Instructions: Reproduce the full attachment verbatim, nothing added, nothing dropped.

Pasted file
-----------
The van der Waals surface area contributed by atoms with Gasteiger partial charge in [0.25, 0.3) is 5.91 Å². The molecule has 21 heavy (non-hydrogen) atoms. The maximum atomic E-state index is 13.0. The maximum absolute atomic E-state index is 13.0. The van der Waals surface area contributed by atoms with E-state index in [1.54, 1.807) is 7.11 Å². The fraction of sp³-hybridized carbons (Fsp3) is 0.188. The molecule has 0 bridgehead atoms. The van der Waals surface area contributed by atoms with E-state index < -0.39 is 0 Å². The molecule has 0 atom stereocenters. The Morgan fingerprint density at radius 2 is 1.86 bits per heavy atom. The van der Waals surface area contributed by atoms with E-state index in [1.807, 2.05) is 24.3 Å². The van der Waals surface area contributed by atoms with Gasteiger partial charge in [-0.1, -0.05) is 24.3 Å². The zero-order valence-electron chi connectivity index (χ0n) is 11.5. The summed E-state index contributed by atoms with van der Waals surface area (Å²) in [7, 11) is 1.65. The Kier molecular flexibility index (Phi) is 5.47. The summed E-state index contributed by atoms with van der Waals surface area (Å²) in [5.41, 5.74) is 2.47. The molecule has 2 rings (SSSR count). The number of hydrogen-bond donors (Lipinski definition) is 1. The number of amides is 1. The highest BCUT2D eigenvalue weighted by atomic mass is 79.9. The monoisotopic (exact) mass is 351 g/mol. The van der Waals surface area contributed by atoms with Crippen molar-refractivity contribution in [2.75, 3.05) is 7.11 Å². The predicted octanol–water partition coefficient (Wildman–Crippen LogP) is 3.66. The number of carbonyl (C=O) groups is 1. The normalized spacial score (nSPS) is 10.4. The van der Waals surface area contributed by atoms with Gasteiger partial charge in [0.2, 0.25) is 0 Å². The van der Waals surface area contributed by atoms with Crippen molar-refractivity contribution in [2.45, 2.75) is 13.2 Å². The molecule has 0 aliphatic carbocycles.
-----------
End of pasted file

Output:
The van der Waals surface area contributed by atoms with Gasteiger partial charge in [0.25, 0.3) is 5.91 Å². The molecule has 21 heavy (non-hydrogen) atoms. The maximum atomic E-state index is 13.0. The maximum absolute atomic E-state index is 13.0. The van der Waals surface area contributed by atoms with E-state index in [1.54, 1.807) is 7.11 Å². The fraction of sp³-hybridized carbons (Fsp3) is 0.188. The molecule has 0 bridgehead atoms. The van der Waals surface area contributed by atoms with E-state index < -0.39 is 0 Å². The molecule has 0 atom stereocenters. The Morgan fingerprint density at radius 2 is 1.86 bits per heavy atom. The van der Waals surface area contributed by atoms with E-state index in [1.807, 2.05) is 24.3 Å². The van der Waals surface area contributed by atoms with Gasteiger partial charge in [-0.1, -0.05) is 24.3 Å². The zero-order valence-electron chi connectivity index (χ0n) is 11.5. The summed E-state index contributed by atoms with van der Waals surface area (Å²) in [7, 11) is 1.65. The Kier molecular flexibility index (Phi) is 5.47. The summed E-state index contributed by atoms with van der Waals surface area (Å²) in [5.41, 5.74) is 2.47. The molecule has 2 rings (SSSR count). The number of hydrogen-bond donors (Lipinski definition) is 1. The number of amides is 1. The highest BCUT2D eigenvalue weighted by atomic mass is 79.9. The monoisotopic (exact) mass is 351 g/mol. The van der Waals surface area contributed by atoms with Crippen molar-refractivity contribution in [2.75, 3.05) is 7.11 Å². The predicted octanol–water partition coefficient (Wildman–Crippen LogP) is 3.66. The number of carbonyl (C=O) groups is 1. The normalized spacial score (nSPS) is 10.4. The van der Waals surface area contributed by atoms with Gasteiger partial charge in [0.2, 0.25) is 0 Å². The van der Waals surface area contributed by atoms with Crippen molar-refractivity contribution in [2.45, 2.75) is 13.2 Å². The molecule has 0 aliphatic carbocycles.